"The ceremony involved a series of remarks by distinguished guests and 
culminated in the welding of a commemorative metal plaque to the base of 
the ship?s new mast. USS Carl Vinson Commanding Officer Ted Carter lead 
the ceremony

"As Capt. Carter explained, the ceremonial placing of coins at the base 
of a ship?s mast is a practice that goes back to at least the ancient 
Romans. It was thought to bring good luck to a ship and her crew, and 
the Navy adopted the ceremony as part of its traditional shipbuilding 

"Pictured is an 1883 penny, which was placed at the base of the mast 
of USS Carl Vinson during the ship's commissioning. On March 6, 2007, 
this ceremonial penny was placed back under Carl Vinson's new mast. The 
penny will now become a permanent fixture for the carrier's next 25 
years of service to the fleet.

To read the complete Press Release, see: Press Release

[This is a timely topic - I located a 2007 academic paper by Deborah N. 
Carlson (of the Nautical Archaeology Program, Department of Anthropology, 
Texas A&M University), titled "Mast-Step Coins Among the Romans". The 
paper confirms that the practice can be traced to the Romans but also 
indicates that the tradition goes back even farther. The paper grew 
out of a graduate seminar in Greek and Roman Numismatics taught by 
Professor John Kroll at the University of Texas at Austin.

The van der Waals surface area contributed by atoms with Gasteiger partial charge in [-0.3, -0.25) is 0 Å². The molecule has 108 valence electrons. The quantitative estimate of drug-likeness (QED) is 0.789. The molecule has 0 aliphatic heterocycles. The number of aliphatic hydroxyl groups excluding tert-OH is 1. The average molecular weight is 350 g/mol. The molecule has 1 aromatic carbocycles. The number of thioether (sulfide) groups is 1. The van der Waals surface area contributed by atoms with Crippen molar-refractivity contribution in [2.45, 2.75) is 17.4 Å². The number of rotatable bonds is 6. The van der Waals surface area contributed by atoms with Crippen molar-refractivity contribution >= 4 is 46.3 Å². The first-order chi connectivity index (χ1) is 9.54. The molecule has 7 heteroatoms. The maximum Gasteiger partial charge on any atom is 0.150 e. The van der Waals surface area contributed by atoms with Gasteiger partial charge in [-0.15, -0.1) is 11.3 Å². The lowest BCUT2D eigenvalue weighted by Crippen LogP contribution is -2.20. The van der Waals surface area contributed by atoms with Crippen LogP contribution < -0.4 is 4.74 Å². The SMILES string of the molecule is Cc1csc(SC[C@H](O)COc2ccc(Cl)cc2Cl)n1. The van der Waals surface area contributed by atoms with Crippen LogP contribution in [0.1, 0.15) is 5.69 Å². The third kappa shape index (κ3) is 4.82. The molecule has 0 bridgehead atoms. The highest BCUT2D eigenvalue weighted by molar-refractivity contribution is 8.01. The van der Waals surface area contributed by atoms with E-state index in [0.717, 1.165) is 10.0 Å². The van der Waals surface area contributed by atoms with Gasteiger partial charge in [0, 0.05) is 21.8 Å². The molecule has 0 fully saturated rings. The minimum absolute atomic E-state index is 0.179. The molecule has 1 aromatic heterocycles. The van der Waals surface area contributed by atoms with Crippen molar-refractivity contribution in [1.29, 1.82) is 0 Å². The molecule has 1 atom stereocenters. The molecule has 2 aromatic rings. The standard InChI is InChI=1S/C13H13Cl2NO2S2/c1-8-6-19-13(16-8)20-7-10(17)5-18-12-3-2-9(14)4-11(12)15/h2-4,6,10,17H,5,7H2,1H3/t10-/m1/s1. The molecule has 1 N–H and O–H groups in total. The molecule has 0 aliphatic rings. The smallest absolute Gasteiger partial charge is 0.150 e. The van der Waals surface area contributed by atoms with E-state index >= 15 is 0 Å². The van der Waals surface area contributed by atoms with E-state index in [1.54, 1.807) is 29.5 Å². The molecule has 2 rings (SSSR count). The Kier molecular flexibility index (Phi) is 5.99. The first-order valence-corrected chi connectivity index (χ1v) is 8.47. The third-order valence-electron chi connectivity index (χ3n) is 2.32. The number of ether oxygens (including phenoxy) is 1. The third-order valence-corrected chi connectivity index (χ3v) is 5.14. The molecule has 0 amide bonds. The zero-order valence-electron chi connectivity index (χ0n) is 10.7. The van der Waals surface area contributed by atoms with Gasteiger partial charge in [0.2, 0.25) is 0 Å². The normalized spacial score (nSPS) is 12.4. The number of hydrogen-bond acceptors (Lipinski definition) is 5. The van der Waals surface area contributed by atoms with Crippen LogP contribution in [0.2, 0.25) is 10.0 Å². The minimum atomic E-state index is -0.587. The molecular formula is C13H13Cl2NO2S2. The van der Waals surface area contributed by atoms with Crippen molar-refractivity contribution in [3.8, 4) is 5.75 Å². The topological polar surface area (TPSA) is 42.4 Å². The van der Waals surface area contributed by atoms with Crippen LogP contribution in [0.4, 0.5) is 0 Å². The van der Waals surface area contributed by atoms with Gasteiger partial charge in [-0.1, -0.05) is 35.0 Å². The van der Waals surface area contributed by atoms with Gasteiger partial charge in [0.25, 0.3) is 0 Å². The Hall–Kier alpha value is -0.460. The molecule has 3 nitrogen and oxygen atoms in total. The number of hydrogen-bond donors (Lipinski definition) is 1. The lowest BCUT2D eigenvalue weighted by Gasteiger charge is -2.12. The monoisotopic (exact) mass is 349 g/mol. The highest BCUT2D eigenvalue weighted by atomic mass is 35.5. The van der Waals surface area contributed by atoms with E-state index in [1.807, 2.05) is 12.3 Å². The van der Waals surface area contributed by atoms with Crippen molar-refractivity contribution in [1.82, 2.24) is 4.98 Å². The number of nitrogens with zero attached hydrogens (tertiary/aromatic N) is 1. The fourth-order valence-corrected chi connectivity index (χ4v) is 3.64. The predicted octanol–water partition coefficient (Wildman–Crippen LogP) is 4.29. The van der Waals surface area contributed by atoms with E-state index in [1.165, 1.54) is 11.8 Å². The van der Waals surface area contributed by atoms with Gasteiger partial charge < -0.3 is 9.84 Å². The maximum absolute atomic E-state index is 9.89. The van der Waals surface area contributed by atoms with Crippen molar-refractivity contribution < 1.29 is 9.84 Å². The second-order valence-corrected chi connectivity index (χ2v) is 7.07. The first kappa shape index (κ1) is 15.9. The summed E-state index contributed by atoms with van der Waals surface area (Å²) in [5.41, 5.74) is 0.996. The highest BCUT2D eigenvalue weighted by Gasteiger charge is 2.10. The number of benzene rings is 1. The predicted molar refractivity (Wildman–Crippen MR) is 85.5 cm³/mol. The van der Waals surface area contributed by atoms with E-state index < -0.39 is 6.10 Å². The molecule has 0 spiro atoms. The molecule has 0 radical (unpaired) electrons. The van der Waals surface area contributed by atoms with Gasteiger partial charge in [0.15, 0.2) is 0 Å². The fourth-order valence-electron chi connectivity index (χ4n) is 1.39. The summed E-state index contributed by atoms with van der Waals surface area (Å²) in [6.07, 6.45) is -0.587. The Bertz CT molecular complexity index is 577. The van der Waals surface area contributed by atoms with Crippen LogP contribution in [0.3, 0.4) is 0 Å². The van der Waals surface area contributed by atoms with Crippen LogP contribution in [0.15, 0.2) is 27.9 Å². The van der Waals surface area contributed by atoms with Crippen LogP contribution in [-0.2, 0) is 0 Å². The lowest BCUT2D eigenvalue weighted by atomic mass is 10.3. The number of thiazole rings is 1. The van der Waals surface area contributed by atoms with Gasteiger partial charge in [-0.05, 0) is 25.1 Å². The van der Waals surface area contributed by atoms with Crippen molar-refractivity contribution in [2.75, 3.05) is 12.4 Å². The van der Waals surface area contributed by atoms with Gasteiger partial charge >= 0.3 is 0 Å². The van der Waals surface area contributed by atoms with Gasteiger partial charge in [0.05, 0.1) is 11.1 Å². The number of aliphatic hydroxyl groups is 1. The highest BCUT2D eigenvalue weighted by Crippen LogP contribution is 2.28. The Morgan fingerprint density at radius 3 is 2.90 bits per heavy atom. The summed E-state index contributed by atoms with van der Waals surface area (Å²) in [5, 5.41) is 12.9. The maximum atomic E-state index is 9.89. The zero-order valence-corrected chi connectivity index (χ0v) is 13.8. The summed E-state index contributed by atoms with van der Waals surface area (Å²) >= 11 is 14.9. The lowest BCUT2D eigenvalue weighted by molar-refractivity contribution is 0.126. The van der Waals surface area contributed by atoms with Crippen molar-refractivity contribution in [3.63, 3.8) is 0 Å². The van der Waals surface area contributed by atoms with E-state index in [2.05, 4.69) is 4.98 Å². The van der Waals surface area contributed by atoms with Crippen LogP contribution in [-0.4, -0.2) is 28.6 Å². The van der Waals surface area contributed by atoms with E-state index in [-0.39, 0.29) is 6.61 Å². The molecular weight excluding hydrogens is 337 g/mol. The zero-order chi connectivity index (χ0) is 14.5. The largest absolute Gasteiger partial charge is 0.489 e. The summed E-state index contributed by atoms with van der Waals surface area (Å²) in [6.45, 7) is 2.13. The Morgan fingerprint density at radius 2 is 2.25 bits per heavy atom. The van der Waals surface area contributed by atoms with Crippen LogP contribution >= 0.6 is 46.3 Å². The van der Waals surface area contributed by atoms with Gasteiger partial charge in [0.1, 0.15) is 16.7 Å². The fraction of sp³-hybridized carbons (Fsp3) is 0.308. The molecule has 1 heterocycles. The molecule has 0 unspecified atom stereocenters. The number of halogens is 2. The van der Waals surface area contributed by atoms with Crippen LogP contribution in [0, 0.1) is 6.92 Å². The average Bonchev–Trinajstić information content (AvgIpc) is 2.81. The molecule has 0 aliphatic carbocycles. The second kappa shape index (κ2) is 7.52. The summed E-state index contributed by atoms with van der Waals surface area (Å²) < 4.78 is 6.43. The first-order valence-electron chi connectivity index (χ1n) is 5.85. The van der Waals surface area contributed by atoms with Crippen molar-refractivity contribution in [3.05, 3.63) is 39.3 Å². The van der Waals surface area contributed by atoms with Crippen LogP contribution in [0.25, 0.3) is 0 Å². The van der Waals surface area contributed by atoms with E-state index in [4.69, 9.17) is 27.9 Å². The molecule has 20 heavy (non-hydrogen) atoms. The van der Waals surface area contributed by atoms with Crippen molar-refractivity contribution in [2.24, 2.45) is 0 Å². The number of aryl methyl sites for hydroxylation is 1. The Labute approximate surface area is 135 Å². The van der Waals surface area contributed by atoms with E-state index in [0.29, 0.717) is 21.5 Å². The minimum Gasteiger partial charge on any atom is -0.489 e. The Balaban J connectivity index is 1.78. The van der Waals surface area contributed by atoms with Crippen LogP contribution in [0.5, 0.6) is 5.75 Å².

"The archaeological evidence of more than a dozen ancient shipwrecks 
indicates that the tradition of placing a coin inside the mast-step of 
a ship?s hold probably originated with the Romans. The mast-step coin 
phenomenon, which persisted through the Middle Ages and continues in 
various forms today, has often been characterized according to the 
modern concept of ?luck?.

"The custom was, however, not one of an exclusively maritime nature; 
rather, it was ultimately derived from a long-standing religious tradition 
that can be traced back to the consecration of the earliest Greek temples."

To read the complete paper, see: Full Story

[I know there are plenty of shipwreck coin collectors. Anyone own a 
ship's mast coin? -Editor]


Dick Johnson writes: "There is considerable coin fraud on eBay, but 
nothing, it appears, like the rampant stamp fraud that has appeared 
there for years. MSNBC has been conducting an in depth study of one 
case on this subject since its earliest broadcast in 2002. I don't know 
when the recent broadcast occurred but a print report went on the Internet 
a week ago (Feb 26, 2007). 

"The latest report states this is a nine-year illicit venture that has